EU consults on new battery regulations - will the UK follow?

The EU Commission is consulting on a suite of new battery regulations, requesting feedback by 1 March.

When the consultation closes the responses will be considered in the European Parliament and Council, and if agreed will be implemented in member states as early as 2023.

The proposed regulations aim to “Minimise batteries’ harmful effects on the environment in line with the Green Deal and other sustainability-related policies, this initiative would update EU rules to ensure:

  • all batteries are produced sustainably (i.e. with low resource consumption and little waste generated) and can be easily recycled
  • any batteries used in the growing market for electric vehicles are sustainable”

The proposed measures include, for instance, a 20% increase in portable battery collections by 2025 to 65%, mandatory carbon footprint disclosure for electric vehicle and industrial battery producers and an obligation to reveal the recycled raw material content by 2027. 

Virginijus Sinkevičius, commissioner for environment, oceans and fisheries has stated “With this innovative EU proposal on sustainable batteries we are giving the first big push to the circular economy under our new Circular Economy Action Plan. Batteries are essential for crucial sectors of our economy and society such as mobility, energy and communications."

“This future-oriented legislative toolbox will upgrade the sustainability of batteries in each phase of their lifecycle. Batteries are full of valuable materials and we want to ensure that no battery is lost to waste. The sustainability of batteries has to grow hand in hand with their increasing numbers on the EU market.”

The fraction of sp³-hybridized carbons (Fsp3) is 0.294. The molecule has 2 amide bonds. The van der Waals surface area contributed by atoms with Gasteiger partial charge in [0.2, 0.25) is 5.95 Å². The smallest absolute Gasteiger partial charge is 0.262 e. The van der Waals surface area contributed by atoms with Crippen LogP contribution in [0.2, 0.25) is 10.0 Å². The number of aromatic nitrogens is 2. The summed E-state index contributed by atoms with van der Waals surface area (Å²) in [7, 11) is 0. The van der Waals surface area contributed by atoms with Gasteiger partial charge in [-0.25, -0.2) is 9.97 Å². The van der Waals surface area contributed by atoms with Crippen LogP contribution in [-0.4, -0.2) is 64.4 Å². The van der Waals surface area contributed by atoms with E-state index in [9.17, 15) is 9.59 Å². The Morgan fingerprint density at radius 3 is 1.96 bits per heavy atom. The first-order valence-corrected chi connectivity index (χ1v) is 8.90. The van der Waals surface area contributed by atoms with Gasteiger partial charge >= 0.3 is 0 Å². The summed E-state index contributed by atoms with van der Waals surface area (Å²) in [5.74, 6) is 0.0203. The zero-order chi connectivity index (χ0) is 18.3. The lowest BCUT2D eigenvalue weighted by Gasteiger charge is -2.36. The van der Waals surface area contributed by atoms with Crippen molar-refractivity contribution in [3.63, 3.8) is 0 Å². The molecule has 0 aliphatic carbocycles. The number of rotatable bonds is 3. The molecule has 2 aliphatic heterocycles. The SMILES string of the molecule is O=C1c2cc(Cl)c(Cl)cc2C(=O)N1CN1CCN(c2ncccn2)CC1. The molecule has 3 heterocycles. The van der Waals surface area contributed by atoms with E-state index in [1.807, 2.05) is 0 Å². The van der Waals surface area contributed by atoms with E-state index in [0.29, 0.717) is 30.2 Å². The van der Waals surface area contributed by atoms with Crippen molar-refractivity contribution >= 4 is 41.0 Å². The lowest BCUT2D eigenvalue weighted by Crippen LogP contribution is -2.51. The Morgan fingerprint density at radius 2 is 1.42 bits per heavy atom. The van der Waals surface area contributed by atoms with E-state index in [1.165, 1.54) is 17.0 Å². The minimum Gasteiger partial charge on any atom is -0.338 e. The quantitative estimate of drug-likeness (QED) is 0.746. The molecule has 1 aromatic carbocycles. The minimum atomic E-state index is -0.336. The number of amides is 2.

Will the UK follow the EU lead?

Although the UK is no longer obliged to implement the regulations, with battery consultations scheduled for later this year, agencies and stakeholders alike will be questioning whether or not to follow the EU lead.

If so, there will be a number of benefits such as market alignment and more assured maintenance of environmental standards. Furthermore, it will reduce complexity concerning the Northern Ireland Protocol, as the agreements require Northern Ireland to implement these regulations as the Republic of Ireland will. However, concerns may surround a lack of current UK collection and recycling infrastructure to implement the more ambitious measures, and a lack of tailored policy-making to the UK context.

Even if the UK does not totally align with the EU, then significant parallels with European battery policy will alleviate a multitude of potential difficulties, particularly for producers operating across borders. That the Commission’s work comes before the UK’s battery consultations, scheduled for the fourth quarter of this year, could be valuable in gauging EU policy direction and determining the relevant benefits of following the EU lead or not.  

You can view the EU consultation here. If you have any queries on future battery regulation, please get in touch.

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We can also help you collect all types of portable batteries in-store or in workplaces, from a single collection point to a UK-wide chain of stores. Please click here for more information on how to book a free collection or order collection tubs or tubes.

Louisa Goodfellow

Policy Manager

As Policy advisor Louisa provides key support to our team, including preparing reports on environmental policy issues and maintaining awareness of new developments. As such she will often be found coordinating responses to policy consultations, advocating policy positions and providing internal guidance to current legislation.

Written by Louisa Goodfellow Published 11/02/2021 Topics Batteries
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